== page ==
Again let me say that the ability to help LOSBs to grow and gain experience is a good thing as long as it is limited in cost and time in the future. These businesses should use the public money preference and experience to grow their capabilities so that the major part of their future business will be private sector business.

Now my main concern is seeing these LOSB and minority contracts online with final contract amount and competitive bids clearly shown and the amount of preference, if any, shown online.

For example if the City or the County puts out a bid for cleaning supplies. The taxpayers should be able to see the request for proposals (RFPs).  When the bids are opened, the public should be able to see the bids of all bidders on line. Then when the contract is awarded, the public should be able to see the winning low bidder and the contract amount and all other higher bids. If the winning bidder is not the low bidder, then an explanation should be given publically on line for the choice of the successful bidder selection and the cost preference calculation.  Unless I have missed something online, that is not the current procedure.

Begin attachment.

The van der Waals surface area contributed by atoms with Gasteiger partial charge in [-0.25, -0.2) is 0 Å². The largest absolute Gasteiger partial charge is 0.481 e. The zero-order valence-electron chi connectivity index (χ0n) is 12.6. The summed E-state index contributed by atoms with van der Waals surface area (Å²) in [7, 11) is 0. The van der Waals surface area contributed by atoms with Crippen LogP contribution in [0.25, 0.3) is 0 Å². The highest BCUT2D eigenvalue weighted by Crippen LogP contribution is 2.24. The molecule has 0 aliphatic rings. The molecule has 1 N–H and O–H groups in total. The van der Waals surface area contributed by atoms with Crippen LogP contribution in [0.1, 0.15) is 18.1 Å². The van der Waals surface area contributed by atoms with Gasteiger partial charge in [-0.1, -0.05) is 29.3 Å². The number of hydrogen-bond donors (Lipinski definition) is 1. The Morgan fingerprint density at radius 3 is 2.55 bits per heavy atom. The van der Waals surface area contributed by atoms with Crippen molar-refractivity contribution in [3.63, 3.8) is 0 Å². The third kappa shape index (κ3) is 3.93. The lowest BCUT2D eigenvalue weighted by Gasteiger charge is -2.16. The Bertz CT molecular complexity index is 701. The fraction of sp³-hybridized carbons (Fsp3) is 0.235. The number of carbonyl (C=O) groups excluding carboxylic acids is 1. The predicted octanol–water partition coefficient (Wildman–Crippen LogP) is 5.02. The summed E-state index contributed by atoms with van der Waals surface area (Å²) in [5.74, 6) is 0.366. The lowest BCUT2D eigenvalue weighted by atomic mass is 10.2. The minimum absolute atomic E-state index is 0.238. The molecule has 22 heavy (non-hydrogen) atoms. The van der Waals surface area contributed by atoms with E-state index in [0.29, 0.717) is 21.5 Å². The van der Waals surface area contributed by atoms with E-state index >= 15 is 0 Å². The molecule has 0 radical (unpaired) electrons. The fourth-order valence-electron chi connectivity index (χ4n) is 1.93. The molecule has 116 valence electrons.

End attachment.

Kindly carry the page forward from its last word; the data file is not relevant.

In July of 2016 I asked the City and the County for their procedures and here is what they replied.

05/26/2016

Joe Saino

Memphis TN

RE: PUBLIC RECORDS REQUEST of 5/26/2016, Reference # W003337-052616

Dear Saino,

The City received a public records request from you on 5/26/2016. Your request mentioned “When sealed bids are received on a project or item, are the various bids put on line for the public to see and is the low bidder selected and if not are the reasons available for the public to see for the reason that the low bidder is not selected?”

 

Per the custodian:

Once sealed bids are opened and a project is awarded, the losing bids are not placed online—but can be requested via Open Records.  The winning bid is attached to the resulting contract.    If the lowest bid is not chosen, the Division must supply a letter justifying the reasons for recommending that the award be made to a different bidder. (see Section 10.3.1 of the Purchasing Policies and Procedures Manual)